The regulations commonly known as the Animal Rule (21 CFR 314.600-650 for drugs; 21 CFR 601.90-95 for biologics; effective July 1, 2002) allow for the approval of drugs and licensure of biological products when human efficacy studies are not ethical and field trials to study the effectiveness of drugs or biological products are not feasible. The use of the Animal Rule is intended for drugs and biological products developed to reduce or prevent serious or life-threatening conditions caused by exposure to lethal or permanently disabling toxic chemical, biological, radiological, or nuclear substances. Under the Animal Rule, efficacy is established based on adequate and well-controlled studies in animal models of the human disease or condition of interest, and safety is evaluated under the preexisting requirements for drugs and biological products. Products approved under the Animal Rule are critical for the protection of public health and national security.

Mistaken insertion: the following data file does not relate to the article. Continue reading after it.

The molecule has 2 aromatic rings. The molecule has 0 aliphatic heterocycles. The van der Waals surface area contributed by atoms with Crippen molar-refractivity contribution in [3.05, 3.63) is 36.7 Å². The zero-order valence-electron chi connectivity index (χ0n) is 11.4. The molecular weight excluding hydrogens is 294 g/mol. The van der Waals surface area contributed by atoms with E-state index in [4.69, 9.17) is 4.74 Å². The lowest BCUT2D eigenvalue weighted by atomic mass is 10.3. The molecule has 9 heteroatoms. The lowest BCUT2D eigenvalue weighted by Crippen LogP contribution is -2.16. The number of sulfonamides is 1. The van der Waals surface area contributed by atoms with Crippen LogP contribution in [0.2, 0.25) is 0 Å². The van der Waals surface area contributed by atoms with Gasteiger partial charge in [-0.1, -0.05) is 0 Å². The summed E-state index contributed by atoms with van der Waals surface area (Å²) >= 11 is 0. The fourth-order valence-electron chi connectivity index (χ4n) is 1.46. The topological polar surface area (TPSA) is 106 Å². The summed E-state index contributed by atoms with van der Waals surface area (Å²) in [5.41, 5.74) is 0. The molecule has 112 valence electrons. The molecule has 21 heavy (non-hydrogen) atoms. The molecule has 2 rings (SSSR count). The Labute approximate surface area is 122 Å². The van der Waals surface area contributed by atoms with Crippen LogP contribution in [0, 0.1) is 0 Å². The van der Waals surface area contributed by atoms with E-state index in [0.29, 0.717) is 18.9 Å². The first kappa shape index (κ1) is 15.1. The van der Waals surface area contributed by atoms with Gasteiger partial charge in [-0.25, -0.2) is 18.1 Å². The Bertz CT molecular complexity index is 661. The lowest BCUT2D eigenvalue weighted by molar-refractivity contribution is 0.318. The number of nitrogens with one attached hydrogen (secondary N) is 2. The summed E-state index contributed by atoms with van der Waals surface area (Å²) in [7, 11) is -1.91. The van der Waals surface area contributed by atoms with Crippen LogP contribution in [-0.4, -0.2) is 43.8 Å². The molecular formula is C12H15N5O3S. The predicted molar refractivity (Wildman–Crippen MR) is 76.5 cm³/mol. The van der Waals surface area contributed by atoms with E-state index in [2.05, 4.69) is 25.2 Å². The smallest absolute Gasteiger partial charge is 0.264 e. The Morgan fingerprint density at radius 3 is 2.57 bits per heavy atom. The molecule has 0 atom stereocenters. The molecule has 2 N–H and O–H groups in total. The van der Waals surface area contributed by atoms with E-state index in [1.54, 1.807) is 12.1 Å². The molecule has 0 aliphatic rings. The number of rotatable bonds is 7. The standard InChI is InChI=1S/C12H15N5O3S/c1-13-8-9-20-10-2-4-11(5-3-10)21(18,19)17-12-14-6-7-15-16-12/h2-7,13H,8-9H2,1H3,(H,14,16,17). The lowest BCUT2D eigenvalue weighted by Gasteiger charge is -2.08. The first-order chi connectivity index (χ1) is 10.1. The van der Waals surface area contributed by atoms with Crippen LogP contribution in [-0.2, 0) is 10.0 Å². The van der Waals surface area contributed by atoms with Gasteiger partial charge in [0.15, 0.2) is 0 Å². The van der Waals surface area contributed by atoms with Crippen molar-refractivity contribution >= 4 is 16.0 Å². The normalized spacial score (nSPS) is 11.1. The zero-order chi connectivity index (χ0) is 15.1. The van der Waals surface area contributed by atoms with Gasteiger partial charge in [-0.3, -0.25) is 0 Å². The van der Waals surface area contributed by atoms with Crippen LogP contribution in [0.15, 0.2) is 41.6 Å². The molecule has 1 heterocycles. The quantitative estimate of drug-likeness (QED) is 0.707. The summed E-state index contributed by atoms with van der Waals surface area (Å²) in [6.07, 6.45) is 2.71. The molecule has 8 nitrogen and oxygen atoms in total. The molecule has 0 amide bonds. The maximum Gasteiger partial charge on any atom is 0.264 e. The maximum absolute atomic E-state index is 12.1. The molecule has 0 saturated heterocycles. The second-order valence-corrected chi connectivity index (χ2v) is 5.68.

The CDER Drug and Biological Animal Rule Approvals Report provides a detailed list of CDER-regulated products approved under the Animal Rule. CBER-regulated biological products approved under the Animal Rule are also mentioned, in brief, at the end of the table.